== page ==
From the Statue of Liberty in NYC to the Kennedy Space Center in Florida, American landmarks are threatened by a likelihood of floods, rising sea levels and fires, said a group of scientists today. Read the rest
In 1959, geologist Paul Walker put this note into a bottle and left it buried inside a pile of rocks in a remote part of the Arctic. More than just a "GEOLOGY WUZ HERE" sort of message, though, the note requested that whoever found it measure the distance between the cairn that contained the bottle and a nearby glacier and send the measurement to him. The goal: To document whether the glacier was advancing or retreating.
A group of scientists discovered the message this summer and followed its instructions. What they found is probably unsurprising to anybody who has been paying attention to the state of Arctic ice over the last couple decades. In 1959, the cairn and the glacier were 168.3 feet apart. Today, there is 333 feet between them. Read the rest
Looking Glass is a prototype phone application that allows you to see the future of sea level rise right in front of your face. There have been some other programs aimed at visualizing sea level rise recently — Drown Your Town, which adds rising water levels to Google Earth, is the most famous example. Looking Glass is a little bit different in that it moves the sea level rise to a first-person point of view. So you can drown not just the town, but your living room, or the people standing directly in front of you.
Right now, Looking Glass is a prototype that only works for the town of Wickford, Rhode Island. But it's a cool concept that could be expanded to a larger number of cities, later on. The goal, says creator Eli Kintisch is to make the invisible visible — to take things that we can only read about in dry scientific papers and show us what they'd really be like to live with. Read the rest
My friend, former NPR colleague, and longtime journalism mentor Alex Chadwick has an incredible new radio documenting hitting the public radio airwaves this week. We're sharing it here on Boing Boing before it hits the radio-waves. I asked Alex to tell us a little about 'Rising Seas.' He explains:
The Rising Seas project grew out of an encounter at an MIT energy seminar almost a year ago. I met an Americanized Brit, Dr. Len Berry, from Florida Atlantic University in Boca Raton. He's been speaking forcefully and clearly about the threat that rising seas present. At the end of his talk, I asked if Miami is a viable city. He smiled and answered, 'well, it is right now'.Read the rest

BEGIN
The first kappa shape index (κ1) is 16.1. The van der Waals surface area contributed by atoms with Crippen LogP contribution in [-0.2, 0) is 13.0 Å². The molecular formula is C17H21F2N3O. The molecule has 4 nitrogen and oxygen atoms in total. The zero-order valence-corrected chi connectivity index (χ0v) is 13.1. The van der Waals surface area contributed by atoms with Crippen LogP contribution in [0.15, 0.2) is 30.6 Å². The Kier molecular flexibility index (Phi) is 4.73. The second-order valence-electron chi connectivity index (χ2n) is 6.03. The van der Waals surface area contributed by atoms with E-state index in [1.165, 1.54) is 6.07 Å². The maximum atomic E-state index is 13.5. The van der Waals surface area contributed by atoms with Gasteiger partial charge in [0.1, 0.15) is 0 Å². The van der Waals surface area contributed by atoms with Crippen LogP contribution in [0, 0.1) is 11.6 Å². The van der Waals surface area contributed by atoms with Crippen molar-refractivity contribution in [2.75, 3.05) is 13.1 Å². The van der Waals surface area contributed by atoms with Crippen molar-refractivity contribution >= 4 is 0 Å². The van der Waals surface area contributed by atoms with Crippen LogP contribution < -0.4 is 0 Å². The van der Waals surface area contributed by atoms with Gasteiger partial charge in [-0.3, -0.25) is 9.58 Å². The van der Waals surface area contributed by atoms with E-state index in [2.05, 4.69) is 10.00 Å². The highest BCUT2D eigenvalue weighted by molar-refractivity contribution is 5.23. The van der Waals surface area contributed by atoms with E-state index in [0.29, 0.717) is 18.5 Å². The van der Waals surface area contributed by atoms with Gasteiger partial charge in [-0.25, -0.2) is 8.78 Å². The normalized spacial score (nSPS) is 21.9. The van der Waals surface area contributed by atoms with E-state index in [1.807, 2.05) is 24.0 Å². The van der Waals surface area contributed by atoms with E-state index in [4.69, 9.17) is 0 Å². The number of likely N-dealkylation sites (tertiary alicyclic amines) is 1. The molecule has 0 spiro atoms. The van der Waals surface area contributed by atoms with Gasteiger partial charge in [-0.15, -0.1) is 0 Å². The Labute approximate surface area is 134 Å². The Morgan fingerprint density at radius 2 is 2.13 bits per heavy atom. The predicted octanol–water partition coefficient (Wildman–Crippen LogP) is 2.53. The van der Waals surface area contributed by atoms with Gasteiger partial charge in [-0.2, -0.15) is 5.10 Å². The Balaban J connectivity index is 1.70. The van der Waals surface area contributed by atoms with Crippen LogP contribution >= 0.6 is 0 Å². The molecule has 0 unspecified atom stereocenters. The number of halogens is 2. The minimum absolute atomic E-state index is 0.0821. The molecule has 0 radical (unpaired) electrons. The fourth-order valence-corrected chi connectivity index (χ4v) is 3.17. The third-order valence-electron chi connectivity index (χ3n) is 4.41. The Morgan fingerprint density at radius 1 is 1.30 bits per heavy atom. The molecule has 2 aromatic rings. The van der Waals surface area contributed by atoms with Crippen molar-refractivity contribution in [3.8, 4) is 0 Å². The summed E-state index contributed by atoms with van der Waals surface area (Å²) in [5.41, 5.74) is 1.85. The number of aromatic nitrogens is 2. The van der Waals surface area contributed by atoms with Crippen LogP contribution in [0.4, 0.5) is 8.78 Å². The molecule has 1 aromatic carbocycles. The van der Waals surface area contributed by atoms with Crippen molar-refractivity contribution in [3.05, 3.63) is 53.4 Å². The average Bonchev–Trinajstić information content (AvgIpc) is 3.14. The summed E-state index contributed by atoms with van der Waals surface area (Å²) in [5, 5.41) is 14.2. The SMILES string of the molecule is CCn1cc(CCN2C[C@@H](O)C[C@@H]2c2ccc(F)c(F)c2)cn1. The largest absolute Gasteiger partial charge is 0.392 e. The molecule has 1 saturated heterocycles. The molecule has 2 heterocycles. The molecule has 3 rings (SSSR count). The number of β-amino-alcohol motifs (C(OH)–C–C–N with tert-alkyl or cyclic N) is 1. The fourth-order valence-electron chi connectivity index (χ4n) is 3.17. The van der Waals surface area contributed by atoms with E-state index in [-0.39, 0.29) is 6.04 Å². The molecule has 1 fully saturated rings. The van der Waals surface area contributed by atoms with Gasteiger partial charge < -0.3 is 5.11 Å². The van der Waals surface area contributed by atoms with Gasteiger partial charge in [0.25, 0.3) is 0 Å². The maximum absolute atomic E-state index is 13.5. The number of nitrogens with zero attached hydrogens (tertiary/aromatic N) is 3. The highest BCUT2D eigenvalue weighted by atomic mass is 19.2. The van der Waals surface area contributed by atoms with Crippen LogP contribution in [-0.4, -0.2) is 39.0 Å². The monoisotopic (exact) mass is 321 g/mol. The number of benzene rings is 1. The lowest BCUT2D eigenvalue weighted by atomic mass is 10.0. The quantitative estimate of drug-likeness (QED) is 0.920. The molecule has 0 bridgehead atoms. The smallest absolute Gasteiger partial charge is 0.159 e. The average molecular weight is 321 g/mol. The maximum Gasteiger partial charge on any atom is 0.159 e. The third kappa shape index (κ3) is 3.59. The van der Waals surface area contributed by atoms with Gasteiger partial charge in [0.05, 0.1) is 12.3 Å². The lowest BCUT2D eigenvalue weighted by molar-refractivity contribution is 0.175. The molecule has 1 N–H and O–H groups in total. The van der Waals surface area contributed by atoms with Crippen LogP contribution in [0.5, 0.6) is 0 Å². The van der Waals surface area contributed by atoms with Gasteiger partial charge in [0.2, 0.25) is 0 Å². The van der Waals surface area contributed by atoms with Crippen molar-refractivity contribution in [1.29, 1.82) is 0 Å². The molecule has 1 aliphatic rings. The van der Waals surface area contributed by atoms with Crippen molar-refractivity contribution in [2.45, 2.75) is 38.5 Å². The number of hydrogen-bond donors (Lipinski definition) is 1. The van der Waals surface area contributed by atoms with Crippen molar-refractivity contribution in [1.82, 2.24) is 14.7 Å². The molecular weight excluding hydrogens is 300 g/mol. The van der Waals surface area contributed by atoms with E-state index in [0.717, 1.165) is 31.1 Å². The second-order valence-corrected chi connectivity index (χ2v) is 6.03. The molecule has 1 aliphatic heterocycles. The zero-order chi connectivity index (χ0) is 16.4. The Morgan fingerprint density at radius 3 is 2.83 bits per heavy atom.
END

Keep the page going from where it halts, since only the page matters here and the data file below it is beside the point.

And then I asked about the end of the century. He smiled again, but said nothing.
Eric Holthaus reports on the aftermath of last week's climate change report, which found that anthropogenic causes are almost certainly behind global warming.
Without jumping up and down on the desks of their computer terminals, this forum of scientists has done about as much as they can do. With this report, they have proven humankind’s impact on the climate, and confidently projected dire consequences should world governments fail to act immediately.Read the rest
Last week, Dean told you about the lake at the North Pole, a pool of melted ice captured on camera by the North Pole Environmental Observatory webcams.
At Climate Central, Andrew Freedman provides some really fascinating context that illustrates the changing nature of, well, nature ... and draws a big, heavy underline on how difficult it can be to make assumptions about what is and what isn't an effect of climate change. Arctic sea ice is melting in concert with rising global average temperatures, but (contrary to the knee-jerk assumption I made about this story) the lake at the North Pole may or may not have anything to do with that. In fact, little pools have been forming at the North Pole in summer for as long as we've been paying attention. They don't actually represent the total melting of ice, but rather a layer of slushy water that forms on top of solidly frozen ice — usually, you could wade out through them and never get more than waist-deep.
What's more, the picture above wasn't taken at the North Pole. That's because the North Pole Elemental Observatory — which sits on mobile ice — has moved far from the actual North Pole since its launch. So, there probably is a lake (more of a pond, really) at the North Pole, but it might not be caused by climate change. While this lake, which isn't at the North Pole, could well be part of the melting sea ice that climate change does cause. Read the rest
Randall Munroe has finally finished Time, his 3,000+ frame slow-motion animation that began life as wordless, enigmatic single-panel XKCD installment. Since then, the panel has been slowly, slowly updating itself, running out its course over several months. Geekwagon has collected the whole series in an easy-to-control window, and the story, taken as a whole, is a beautiful and odd existentialist parable touching on the discovery of geographic knowledge; cultural first contacts; environmental disaster, friendship and ingenuity. (Thanks, @dexitroboper!) Read the rest
NOAA's Arctic division maintains a couple of webcams at the North Pole, and one of them is showing a pretty impressive meltwater lake forming around it. Previous years show small ponds forming and refreezing throughout the summer, but this year nearly all the snow in view of the camera has melted into a lake-sized slush.
Toronto experienced 100mm of rain yesterday, resulting in widespread flooding. 300,000 people were without power for a time, and a GO commuter train had to be evacuated. Edward Vielmetti has rounded up some of the most dramatic photos tweeted by people on the scene.